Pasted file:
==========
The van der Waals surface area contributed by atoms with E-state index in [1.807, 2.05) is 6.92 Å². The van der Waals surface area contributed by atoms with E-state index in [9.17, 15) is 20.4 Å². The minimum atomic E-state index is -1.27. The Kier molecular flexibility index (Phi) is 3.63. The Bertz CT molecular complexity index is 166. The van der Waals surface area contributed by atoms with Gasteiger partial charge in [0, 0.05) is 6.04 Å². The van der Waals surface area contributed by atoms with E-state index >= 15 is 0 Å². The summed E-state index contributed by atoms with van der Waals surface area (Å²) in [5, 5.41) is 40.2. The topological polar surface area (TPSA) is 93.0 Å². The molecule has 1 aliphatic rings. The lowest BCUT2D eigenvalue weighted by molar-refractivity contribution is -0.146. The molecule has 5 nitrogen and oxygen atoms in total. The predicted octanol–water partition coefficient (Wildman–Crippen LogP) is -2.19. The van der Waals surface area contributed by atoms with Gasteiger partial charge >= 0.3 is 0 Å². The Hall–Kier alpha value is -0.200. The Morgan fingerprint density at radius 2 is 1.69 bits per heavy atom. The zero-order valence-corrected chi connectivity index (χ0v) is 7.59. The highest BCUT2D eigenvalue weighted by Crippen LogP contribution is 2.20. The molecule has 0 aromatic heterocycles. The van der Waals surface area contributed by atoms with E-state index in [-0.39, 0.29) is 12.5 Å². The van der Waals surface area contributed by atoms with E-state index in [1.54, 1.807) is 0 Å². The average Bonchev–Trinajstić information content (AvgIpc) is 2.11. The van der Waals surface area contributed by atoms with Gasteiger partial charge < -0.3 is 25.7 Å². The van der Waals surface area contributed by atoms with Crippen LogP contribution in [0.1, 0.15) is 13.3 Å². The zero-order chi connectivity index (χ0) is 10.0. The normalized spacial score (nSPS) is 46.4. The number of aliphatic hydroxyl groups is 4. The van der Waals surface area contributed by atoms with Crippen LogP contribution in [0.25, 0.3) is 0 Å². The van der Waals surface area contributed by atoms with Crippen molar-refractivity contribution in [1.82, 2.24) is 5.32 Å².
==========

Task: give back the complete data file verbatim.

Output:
The van der Waals surface area contributed by atoms with E-state index in [1.807, 2.05) is 6.92 Å². The van der Waals surface area contributed by atoms with E-state index in [9.17, 15) is 20.4 Å². The minimum atomic E-state index is -1.27. The Kier molecular flexibility index (Phi) is 3.63. The Bertz CT molecular complexity index is 166. The van der Waals surface area contributed by atoms with Gasteiger partial charge in [0, 0.05) is 6.04 Å². The van der Waals surface area contributed by atoms with E-state index >= 15 is 0 Å². The summed E-state index contributed by atoms with van der Waals surface area (Å²) in [5, 5.41) is 40.2. The topological polar surface area (TPSA) is 93.0 Å². The molecule has 1 aliphatic rings. The lowest BCUT2D eigenvalue weighted by molar-refractivity contribution is -0.146. The molecule has 5 nitrogen and oxygen atoms in total. The predicted octanol–water partition coefficient (Wildman–Crippen LogP) is -2.19. The van der Waals surface area contributed by atoms with Gasteiger partial charge >= 0.3 is 0 Å². The Hall–Kier alpha value is -0.200. The Morgan fingerprint density at radius 2 is 1.69 bits per heavy atom. The zero-order valence-corrected chi connectivity index (χ0v) is 7.59. The highest BCUT2D eigenvalue weighted by Crippen LogP contribution is 2.20. The molecule has 0 aromatic heterocycles. The van der Waals surface area contributed by atoms with E-state index in [-0.39, 0.29) is 12.5 Å². The van der Waals surface area contributed by atoms with E-state index in [1.54, 1.807) is 0 Å². The average Bonchev–Trinajstić information content (AvgIpc) is 2.11. The van der Waals surface area contributed by atoms with Gasteiger partial charge < -0.3 is 25.7 Å². The van der Waals surface area contributed by atoms with Crippen LogP contribution in [0.1, 0.15) is 13.3 Å². The zero-order chi connectivity index (χ0) is 10.0. The normalized spacial score (nSPS) is 46.4. The number of aliphatic hydroxyl groups is 4. The van der Waals surface area contributed by atoms with Crippen LogP contribution in [0.25, 0.3) is 0 Å². The van der Waals surface area contributed by atoms with Crippen molar-refractivity contribution in [1.82, 2.24) is 5.32 Å².